“Nothing in the world is worth having or worth doing unless it means effort, pain, difficulty… I have never in my life envied a human being who led an easy life. I have envied a great many people who led difficult lives and led them well.”

Theodore Roosevelt

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Michael Thorin

Fultonale, Alabama

 

 

 

 

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Hope’s Battleground is Upon Us

I am so honored to be with you each day sharing hope. The outreach has grown at a tremendous pace. There are over 50 new subscribers a day. The site just past 105,100 in followers. That’s because people are searching for hope and we provide it.

+ WE HAVE A WINNER IN OUR PROMOTION.  THE PERSON WHO HAS THE 105,00O REGISTRATION WILL WIN SOME NICE PRIZES. 

We are starting a new promotion tonight. The person who is our 110,000 followers will win some great prizes. As you can see it goes fast. Don‘t miss out. 

_____________________________________

Doug Bolton, the founder of Signs of Hope, is writing a new book, “Signs of Hope for the Military: In and Out of the Trenches of Life.” It reaches out the military and veterans who may be battling anxiety, fear, depression, addictions, rejections, PTSD, and many other usual suspects. There are 22 military connected suicides every day. That is almost one every hour. We need to help stop those statistics. Be looking for more updates about the new book.

__________________________________________________________________________

I am excited to say Linda Clare is back with her monthly guest blog. This one is her best in my opinion. As always she speaks directly from the heart and doesn’t pull any punches. 

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Hope’s Battleground

For God hath not given us the spirit of fear; but of power, and of love, and of a sound mind. I Timothy 1:7 KJV

The day the doctor pronounced my mother legally blind in one eye, we both cried. That same day, a close friend, also in her mid-eighties called me, worried her only son’s fourth heart attack meant he might die before she does. I was still reeling over my own son’s recent psychotic episode—a meth-fueled outburst I’d never witnessed from him before. All the while, more mass shootings rocked the nation as gunmen took aim at innocents.

A man had shot and wounded US Congressmen during baseball practice. Whether from personal loss or mass shooting, that day we stood with our arms wrapped around one another, grieving in unison. Each fresh sorrow strained our shoulders. Spring would never come and our hearts would always be frozen, stuck in the numbness that presides over tragedy.

That day, hope got whupped by fear.

Fear like we’d never known—until. Until the Twin Towers fell. Until Dad got cancer, until the long-awaited baby died in his crib. Until. Now fear stormed our psyches, bullied optimism into the corner.

In airports, we’ve learned to be afraid of bombs in shoes—from now on we’ll glance about nervously at the stadium too. Fear will follow our days and lie down with us at night. We’ll worry our sons and daughters will die before we do and terror will stalk us if we go blind in one eye.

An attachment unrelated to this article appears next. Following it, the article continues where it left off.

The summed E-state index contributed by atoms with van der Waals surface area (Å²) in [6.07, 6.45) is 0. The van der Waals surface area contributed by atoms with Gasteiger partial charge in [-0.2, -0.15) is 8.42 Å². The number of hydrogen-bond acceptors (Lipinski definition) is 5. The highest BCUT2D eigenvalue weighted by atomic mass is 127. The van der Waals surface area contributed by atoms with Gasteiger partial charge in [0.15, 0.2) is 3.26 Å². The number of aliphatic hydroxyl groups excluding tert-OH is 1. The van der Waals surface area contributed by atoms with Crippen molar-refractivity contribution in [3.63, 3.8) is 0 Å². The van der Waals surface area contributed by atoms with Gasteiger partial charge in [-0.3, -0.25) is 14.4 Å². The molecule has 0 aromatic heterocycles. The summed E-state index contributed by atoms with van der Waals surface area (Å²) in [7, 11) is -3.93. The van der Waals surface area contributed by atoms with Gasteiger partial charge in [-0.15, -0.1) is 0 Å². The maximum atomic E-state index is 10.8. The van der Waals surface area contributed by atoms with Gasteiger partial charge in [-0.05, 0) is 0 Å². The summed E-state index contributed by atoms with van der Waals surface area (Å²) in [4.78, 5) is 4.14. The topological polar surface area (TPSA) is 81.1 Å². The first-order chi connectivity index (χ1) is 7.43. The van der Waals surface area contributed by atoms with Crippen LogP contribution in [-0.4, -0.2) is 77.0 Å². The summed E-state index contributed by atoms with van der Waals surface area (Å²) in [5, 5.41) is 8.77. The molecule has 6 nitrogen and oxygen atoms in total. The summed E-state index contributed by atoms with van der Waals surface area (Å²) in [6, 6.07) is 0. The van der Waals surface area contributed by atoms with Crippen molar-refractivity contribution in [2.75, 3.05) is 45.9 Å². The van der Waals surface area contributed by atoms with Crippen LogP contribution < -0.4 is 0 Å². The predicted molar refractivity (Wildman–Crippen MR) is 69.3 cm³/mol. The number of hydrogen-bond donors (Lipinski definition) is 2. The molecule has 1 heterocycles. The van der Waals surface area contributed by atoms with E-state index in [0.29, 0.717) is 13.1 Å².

Life is so much scarier than in the good old days, some say. Now just going to the mailbox or heading out to ball practice might end it all.  But as the world grows more and more dangerous, we must not lose sight of life’s most dangerous thing.

Love.

Love is the most dangerous way to live. It runs into burning buildings. Real love swoops you up the day you come home and find your suicidal spouse sitting with a loaded gun. Love risks getting hurt, and doesn’t make blanket assumptions. Love hopes all things.

Love knows that if we cannot resurrect hope, our fears will surely come true.

I saw this up close and personal the night my son went berserk on a meth high—screaming obscenities, he threatened to shove a pot of boiling water off the stove and onto me. After the cops left, I went for a walk. I needed to pray.  I walked and sobbed.

I cried for my lost son, whose meth addiction has gone on so long that it seems intractable. I wept tears of rage for my failure to do as the cop admonished: kick out my two grown sons. Most of all, I cried because I was afraid. Afraid I couldn’t trust God anymore. Afraid God wasn’t there.

Over and over in scripture, my faith tells me not to be afraid. Christians are supposed to trust God, even when it makes no sense.  That day, I was terrified, not of the prospect of my son living his entire adult life as an active addict, but of something deeper. Love was excruciating. Hope had left the building.

I stumbled along, raking in gulps of air as my nose ran and my throat ached. I kept my head down in case neighbors saw me mumbling like a crazy woman.

At that moment, I feared God didn’t exist.

Living in fear instead of hope has chilling consequences. When bad stuff happens—like blindness or heart trouble or when a nut job with an automatic rifle shoots up a ball field—fear orders us to assume the future, too, is loaded with horrible events.

Fear said to me, “Don’t trust anybody. Keep your fists clenched, ready to fight. Lock the doors and sit in the dark. Don’t make eye contact with strangers, in case they’re ready to blow themselves up and take you with them. And by the way, your addicted sons are hopeless.”

Fear laughed. “There is no hope.”

My heart turned leaden. The beautiful mystery of an aspen tree’s leaves left me. Every prayer I’d ever aimed at heaven seemed stuck to one side of the sky—the way the wind pins trash against a chain link fence. What if the whole story—heaven, the God of Love, Jesus—is just a myth?

“God. You have to be there,” I said, “You have to be real. If you’re not, nothing matters.” My tears grew hot as I thought of my poor feeble-sighted mom, my worried friend, my struggling, addicted sons. How could a loving God allow so much heartache?

Fear gloated, but something else said, “Dare to love anyway.”

I sank down on the street curb; gazed up at the aspen’s shimmering leaves. I had no answers. Still, a strange sense of peace came over me as I thought about those I care for. “God, be there for them,” I finally said. “Be real to those who need love.”

Somehow I saw that hope takes its marching orders from the One who is Love. Hope says, go ahead, love your neighbor. Open your fist. Look people in the eye. Forgive them when they screw up. Be generous and compassionate and stop letting your judgments about other people splatter all over everybody. And even if you can’t quite do all of this, Hope says don’t stop trying. Keep right on loving, right on hoping.